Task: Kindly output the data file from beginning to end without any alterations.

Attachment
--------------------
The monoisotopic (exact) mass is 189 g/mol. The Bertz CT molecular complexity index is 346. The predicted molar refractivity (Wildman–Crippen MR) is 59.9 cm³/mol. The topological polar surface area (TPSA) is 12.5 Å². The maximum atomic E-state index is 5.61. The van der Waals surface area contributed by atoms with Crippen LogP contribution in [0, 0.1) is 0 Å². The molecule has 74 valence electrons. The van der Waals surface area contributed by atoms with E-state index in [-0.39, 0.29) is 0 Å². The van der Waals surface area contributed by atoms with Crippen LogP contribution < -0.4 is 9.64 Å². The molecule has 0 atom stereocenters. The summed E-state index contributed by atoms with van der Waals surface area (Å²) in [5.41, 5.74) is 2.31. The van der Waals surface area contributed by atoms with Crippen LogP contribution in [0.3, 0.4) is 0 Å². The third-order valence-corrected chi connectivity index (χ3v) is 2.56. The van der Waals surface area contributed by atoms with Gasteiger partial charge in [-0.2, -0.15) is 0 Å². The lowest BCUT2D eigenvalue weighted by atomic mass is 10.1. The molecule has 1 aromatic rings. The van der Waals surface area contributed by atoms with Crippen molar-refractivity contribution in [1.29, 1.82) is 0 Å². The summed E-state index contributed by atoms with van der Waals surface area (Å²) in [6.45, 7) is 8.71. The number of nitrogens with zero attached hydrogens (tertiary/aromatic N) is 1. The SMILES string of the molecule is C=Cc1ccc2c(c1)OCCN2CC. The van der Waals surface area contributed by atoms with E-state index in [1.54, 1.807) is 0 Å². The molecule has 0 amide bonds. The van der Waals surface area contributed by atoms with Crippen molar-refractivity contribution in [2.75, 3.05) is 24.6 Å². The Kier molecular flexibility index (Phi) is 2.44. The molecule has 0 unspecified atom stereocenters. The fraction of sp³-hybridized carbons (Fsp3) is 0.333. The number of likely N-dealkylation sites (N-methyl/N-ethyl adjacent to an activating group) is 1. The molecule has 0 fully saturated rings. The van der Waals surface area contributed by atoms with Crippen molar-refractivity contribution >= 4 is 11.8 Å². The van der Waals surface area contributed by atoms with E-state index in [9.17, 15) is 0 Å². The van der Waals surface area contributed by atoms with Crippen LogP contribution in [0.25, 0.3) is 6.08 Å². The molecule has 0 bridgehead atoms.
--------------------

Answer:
The monoisotopic (exact) mass is 189 g/mol. The Bertz CT molecular complexity index is 346. The predicted molar refractivity (Wildman–Crippen MR) is 59.9 cm³/mol. The topological polar surface area (TPSA) is 12.5 Å². The maximum atomic E-state index is 5.61. The van der Waals surface area contributed by atoms with Crippen LogP contribution in [0, 0.1) is 0 Å². The molecule has 74 valence electrons. The van der Waals surface area contributed by atoms with E-state index in [-0.39, 0.29) is 0 Å². The van der Waals surface area contributed by atoms with Crippen LogP contribution < -0.4 is 9.64 Å². The molecule has 0 atom stereocenters. The summed E-state index contributed by atoms with van der Waals surface area (Å²) in [5.41, 5.74) is 2.31. The van der Waals surface area contributed by atoms with Crippen LogP contribution in [0.3, 0.4) is 0 Å². The third-order valence-corrected chi connectivity index (χ3v) is 2.56. The van der Waals surface area contributed by atoms with Gasteiger partial charge in [-0.2, -0.15) is 0 Å². The lowest BCUT2D eigenvalue weighted by atomic mass is 10.1. The molecule has 1 aromatic rings. The van der Waals surface area contributed by atoms with Crippen molar-refractivity contribution in [1.29, 1.82) is 0 Å². The summed E-state index contributed by atoms with van der Waals surface area (Å²) in [6.45, 7) is 8.71. The number of nitrogens with zero attached hydrogens (tertiary/aromatic N) is 1. The SMILES string of the molecule is C=Cc1ccc2c(c1)OCCN2CC. The van der Waals surface area contributed by atoms with E-state index in [1.54, 1.807) is 0 Å². The molecule has 0 amide bonds. The van der Waals surface area contributed by atoms with Crippen molar-refractivity contribution in [2.75, 3.05) is 24.6 Å². The Kier molecular flexibility index (Phi) is 2.44. The molecule has 0 unspecified atom stereocenters. The fraction of sp³-hybridized carbons (Fsp3) is 0.333. The number of likely N-dealkylation sites (N-methyl/N-ethyl adjacent to an activating group) is 1. The molecule has 0 fully saturated rings. The van der Waals surface area contributed by atoms with Crippen molar-refractivity contribution >= 4 is 11.8 Å². The van der Waals surface area contributed by atoms with E-state index in [9.17, 15) is 0 Å². The van der Waals surface area contributed by atoms with Crippen LogP contribution in [0.25, 0.3) is 6.08 Å². The molecule has 0 bridgehead atoms.